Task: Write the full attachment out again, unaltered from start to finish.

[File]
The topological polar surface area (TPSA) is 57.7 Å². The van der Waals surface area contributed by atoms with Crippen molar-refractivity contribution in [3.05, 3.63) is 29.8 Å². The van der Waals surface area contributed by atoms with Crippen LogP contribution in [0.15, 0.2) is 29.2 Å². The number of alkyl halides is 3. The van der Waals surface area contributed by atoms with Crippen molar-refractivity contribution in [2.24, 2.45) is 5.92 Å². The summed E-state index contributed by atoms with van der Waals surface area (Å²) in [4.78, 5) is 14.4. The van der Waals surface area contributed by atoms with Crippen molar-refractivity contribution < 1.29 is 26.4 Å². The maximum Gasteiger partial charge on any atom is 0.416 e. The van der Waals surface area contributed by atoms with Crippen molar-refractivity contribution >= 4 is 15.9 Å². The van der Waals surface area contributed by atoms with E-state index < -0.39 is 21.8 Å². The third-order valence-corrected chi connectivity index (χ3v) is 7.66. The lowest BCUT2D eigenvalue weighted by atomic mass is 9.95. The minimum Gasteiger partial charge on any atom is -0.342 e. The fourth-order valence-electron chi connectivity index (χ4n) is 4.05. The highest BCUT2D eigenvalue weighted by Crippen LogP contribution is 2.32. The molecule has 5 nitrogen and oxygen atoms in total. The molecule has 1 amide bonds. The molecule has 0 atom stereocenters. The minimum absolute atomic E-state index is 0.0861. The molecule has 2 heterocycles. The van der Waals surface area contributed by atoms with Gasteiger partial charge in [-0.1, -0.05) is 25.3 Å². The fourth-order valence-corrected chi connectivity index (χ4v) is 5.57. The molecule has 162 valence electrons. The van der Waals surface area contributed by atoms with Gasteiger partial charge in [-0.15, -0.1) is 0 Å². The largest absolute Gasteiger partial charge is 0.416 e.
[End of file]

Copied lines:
The topological polar surface area (TPSA) is 57.7 Å². The van der Waals surface area contributed by atoms with Crippen molar-refractivity contribution in [3.05, 3.63) is 29.8 Å². The van der Waals surface area contributed by atoms with Crippen LogP contribution in [0.15, 0.2) is 29.2 Å². The number of alkyl halides is 3. The van der Waals surface area contributed by atoms with Crippen molar-refractivity contribution in [2.24, 2.45) is 5.92 Å². The summed E-state index contributed by atoms with van der Waals surface area (Å²) in [4.78, 5) is 14.4. The van der Waals surface area contributed by atoms with Crippen molar-refractivity contribution < 1.29 is 26.4 Å². The maximum Gasteiger partial charge on any atom is 0.416 e. The van der Waals surface area contributed by atoms with Crippen molar-refractivity contribution >= 4 is 15.9 Å². The van der Waals surface area contributed by atoms with E-state index < -0.39 is 21.8 Å². The third-order valence-corrected chi connectivity index (χ3v) is 7.66. The lowest BCUT2D eigenvalue weighted by atomic mass is 9.95. The minimum Gasteiger partial charge on any atom is -0.342 e. The fourth-order valence-electron chi connectivity index (χ4n) is 4.05. The highest BCUT2D eigenvalue weighted by Crippen LogP contribution is 2.32. The molecule has 5 nitrogen and oxygen atoms in total. The molecule has 1 amide bonds. The molecule has 0 atom stereocenters. The minimum absolute atomic E-state index is 0.0861. The molecule has 2 heterocycles. The van der Waals surface area contributed by atoms with Gasteiger partial charge in [-0.1, -0.05) is 25.3 Å². The fourth-order valence-corrected chi connectivity index (χ4v) is 5.57. The molecule has 162 valence electrons. The van der Waals surface area contributed by atoms with Gasteiger partial charge in [-0.15, -0.1) is 0 Å². The largest absolute Gasteiger partial charge is 0.416 e.